Intelligent Insights
Diligent Legal Advocacy

Succession Planning for Family Enterprises and Closely Held Businesses

by | Mar 22, 2024 | Estate Planning

Owners of family enterprises or closely held businesses are tasked with making critical decisions that will shape the destiny of their company. These decisions are pivotal because they involve determining what will happen to the business in the long term, beyond the current ownership. Unlike publicly traded corporations, where ownership is dispersed among numerous shareholders, family enterprises and closely held businesses typically have a smaller, more closely connected ownership structure. There are three options they typically consider:

  1. Die While Running the Business:
    • Often leads to the business being disposed of at an estate sale value (discounted).
    • Successors may include family members, key employees, or an ESOP (employee stock ownership plan).
  2. Passing the Business to Successors:
    • Planning should start early to ensure a smooth transition.
    • Successors may be family members, key employees, or a combination.
    • Planning often involves a sale and gift strategy to financially benefit senior owners and successors.
    • Critical to select successors capable of effectively running the business.
  3. Selling the Business:
    • Optimal for owners seeking maximum economic return on their life’s work.
    • Consideration is given to not dying while running the business and uncertainty about successors’ ability to manage effectively.

At the heart of every successful succession plan lies a meticulous examination of three fundamental aspects and a pragmatic evaluation of the enterprise’s future prospects. These ‘nuts and bolts’ are the essential components that ensure a smooth transition and the continued prosperity of the business.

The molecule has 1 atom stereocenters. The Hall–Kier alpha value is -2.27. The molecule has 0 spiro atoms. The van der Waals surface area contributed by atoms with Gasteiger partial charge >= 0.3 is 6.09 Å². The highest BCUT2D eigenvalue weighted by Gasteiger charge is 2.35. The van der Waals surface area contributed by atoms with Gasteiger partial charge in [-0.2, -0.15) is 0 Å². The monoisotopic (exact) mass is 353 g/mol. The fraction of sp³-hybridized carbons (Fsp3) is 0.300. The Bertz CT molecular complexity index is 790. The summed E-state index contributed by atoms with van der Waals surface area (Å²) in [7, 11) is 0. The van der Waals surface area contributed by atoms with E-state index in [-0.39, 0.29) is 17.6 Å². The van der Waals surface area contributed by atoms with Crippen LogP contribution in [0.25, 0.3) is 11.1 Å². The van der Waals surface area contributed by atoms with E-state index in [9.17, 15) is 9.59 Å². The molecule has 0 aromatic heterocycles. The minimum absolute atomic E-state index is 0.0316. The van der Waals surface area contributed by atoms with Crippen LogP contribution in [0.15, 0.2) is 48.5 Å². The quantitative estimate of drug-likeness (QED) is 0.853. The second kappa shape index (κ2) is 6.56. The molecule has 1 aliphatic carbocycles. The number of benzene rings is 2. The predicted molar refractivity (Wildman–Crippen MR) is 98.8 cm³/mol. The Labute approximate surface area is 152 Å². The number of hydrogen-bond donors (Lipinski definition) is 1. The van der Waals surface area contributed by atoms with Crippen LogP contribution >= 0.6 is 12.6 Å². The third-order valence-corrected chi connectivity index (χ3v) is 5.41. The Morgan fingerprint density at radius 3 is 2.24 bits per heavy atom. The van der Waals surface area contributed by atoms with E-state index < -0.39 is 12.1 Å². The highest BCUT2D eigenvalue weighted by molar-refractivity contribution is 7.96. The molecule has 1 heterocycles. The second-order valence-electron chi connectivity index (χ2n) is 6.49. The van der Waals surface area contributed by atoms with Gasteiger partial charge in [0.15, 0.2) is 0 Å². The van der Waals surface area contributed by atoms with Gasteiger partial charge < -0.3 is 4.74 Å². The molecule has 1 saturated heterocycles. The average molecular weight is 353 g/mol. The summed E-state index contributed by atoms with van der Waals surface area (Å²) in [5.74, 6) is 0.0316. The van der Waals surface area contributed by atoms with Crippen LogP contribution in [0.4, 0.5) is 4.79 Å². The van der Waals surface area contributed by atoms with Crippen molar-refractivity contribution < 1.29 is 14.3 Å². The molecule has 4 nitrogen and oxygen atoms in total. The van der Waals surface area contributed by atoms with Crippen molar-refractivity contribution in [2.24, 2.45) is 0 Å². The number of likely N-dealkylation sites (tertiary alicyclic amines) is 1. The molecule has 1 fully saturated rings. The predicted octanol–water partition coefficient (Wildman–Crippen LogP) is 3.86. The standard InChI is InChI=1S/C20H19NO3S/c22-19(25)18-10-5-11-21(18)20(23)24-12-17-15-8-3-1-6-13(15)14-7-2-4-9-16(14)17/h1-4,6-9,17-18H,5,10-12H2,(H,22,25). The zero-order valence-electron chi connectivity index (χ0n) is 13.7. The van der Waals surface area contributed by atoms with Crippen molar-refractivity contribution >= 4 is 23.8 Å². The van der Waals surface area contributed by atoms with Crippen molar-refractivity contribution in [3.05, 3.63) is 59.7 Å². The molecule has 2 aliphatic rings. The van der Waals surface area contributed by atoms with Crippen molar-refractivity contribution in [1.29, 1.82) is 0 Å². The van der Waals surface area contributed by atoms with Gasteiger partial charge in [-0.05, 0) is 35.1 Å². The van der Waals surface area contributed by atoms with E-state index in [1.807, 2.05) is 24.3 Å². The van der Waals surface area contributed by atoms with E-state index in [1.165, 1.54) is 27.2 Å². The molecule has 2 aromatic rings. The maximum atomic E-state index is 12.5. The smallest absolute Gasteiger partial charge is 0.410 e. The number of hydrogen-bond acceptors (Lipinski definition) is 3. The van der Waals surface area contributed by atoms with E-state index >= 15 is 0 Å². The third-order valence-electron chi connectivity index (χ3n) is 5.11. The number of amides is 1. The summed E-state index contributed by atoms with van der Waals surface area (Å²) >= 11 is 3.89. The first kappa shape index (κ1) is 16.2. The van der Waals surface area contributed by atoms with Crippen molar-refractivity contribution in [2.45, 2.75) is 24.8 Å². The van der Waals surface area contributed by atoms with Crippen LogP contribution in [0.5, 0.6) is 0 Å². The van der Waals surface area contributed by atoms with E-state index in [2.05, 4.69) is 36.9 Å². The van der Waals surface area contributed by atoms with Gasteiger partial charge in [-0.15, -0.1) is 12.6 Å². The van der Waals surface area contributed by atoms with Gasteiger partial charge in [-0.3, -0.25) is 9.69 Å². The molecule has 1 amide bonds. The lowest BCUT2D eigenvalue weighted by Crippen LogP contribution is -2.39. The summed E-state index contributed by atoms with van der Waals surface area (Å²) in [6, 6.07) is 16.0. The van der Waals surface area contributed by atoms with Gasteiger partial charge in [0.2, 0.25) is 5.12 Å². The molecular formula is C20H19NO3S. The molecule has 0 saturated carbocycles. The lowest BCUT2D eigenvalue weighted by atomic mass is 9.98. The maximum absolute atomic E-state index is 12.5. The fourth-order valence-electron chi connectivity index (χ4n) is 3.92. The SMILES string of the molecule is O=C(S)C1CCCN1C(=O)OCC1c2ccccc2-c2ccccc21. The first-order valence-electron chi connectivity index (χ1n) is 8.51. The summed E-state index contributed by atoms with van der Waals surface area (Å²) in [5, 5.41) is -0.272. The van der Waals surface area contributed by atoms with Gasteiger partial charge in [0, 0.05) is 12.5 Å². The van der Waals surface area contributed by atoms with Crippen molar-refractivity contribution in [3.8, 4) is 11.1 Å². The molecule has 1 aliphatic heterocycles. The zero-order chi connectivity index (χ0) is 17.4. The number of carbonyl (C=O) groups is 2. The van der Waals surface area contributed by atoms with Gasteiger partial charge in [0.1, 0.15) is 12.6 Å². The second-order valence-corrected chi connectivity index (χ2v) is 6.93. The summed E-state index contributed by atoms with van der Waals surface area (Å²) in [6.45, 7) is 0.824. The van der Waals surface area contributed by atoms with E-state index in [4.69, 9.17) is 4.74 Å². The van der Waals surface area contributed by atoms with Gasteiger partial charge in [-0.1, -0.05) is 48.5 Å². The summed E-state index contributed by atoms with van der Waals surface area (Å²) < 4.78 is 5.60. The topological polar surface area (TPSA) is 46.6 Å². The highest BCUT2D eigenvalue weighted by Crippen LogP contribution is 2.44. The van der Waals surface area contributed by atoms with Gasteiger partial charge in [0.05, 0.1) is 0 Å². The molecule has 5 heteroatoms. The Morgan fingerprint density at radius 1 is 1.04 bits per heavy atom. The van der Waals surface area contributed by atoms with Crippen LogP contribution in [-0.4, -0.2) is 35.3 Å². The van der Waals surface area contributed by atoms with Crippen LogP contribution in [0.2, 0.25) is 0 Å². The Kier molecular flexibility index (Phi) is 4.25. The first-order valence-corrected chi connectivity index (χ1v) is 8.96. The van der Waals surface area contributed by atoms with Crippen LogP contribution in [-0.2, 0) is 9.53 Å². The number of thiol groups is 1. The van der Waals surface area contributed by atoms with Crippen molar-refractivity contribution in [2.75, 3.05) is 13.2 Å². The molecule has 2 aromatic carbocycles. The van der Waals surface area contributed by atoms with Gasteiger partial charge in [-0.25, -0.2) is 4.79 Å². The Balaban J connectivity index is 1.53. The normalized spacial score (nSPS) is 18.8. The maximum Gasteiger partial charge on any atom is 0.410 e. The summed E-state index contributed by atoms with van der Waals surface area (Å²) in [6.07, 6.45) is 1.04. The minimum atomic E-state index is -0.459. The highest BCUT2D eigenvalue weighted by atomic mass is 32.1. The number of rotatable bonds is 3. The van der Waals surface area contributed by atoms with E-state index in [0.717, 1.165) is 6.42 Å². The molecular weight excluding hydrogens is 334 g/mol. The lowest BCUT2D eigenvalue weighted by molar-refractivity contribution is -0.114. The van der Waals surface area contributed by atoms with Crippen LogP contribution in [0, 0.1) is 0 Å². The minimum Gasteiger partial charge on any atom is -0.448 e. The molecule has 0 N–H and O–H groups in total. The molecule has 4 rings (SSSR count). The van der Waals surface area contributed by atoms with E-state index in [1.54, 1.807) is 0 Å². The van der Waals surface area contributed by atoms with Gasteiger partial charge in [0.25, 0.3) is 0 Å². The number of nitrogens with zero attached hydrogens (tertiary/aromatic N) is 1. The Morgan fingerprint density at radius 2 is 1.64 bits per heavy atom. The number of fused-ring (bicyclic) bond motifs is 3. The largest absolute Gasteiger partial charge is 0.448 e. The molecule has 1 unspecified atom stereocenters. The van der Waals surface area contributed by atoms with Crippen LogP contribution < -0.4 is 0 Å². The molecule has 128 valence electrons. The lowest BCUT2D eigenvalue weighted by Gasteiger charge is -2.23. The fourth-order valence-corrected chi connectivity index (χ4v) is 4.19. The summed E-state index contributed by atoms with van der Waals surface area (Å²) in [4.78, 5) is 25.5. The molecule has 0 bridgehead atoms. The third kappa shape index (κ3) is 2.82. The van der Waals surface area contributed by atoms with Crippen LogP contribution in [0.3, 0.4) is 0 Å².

1. Financial Needs of the Senior Generation: How does the senior generation wish to live in retirement? Perhaps they were savers, made significant pension contributions, or they own the real estate where the business is maintained and will continue to receive rent or a combination of these benefits, which means their retirement does not have to create a cash flow strain on the business. My experience is that the senior generation does not intend to take a pay cut or reduce their lifestyle. This usually translates into some form of continued cash flow requirement from the enterprise.
    • Assess what the senior generation requires for retirement.
    • Continued cash flow from the enterprise may be necessary to maintain their lifestyle.
  2. Business’s Financial Capacity: What can the business afford? The business needs to maintain its resiliency, address its necessary capital improvements, its operating cash flow needs, and reward the successors for their hard work. Ultimately, if the company does not prosper after pulling the trigger, the plan will not work.
    • Determine what the business can afford while maintaining resilience and addressing operational needs.
    • Successors should be rewarded for their contributions.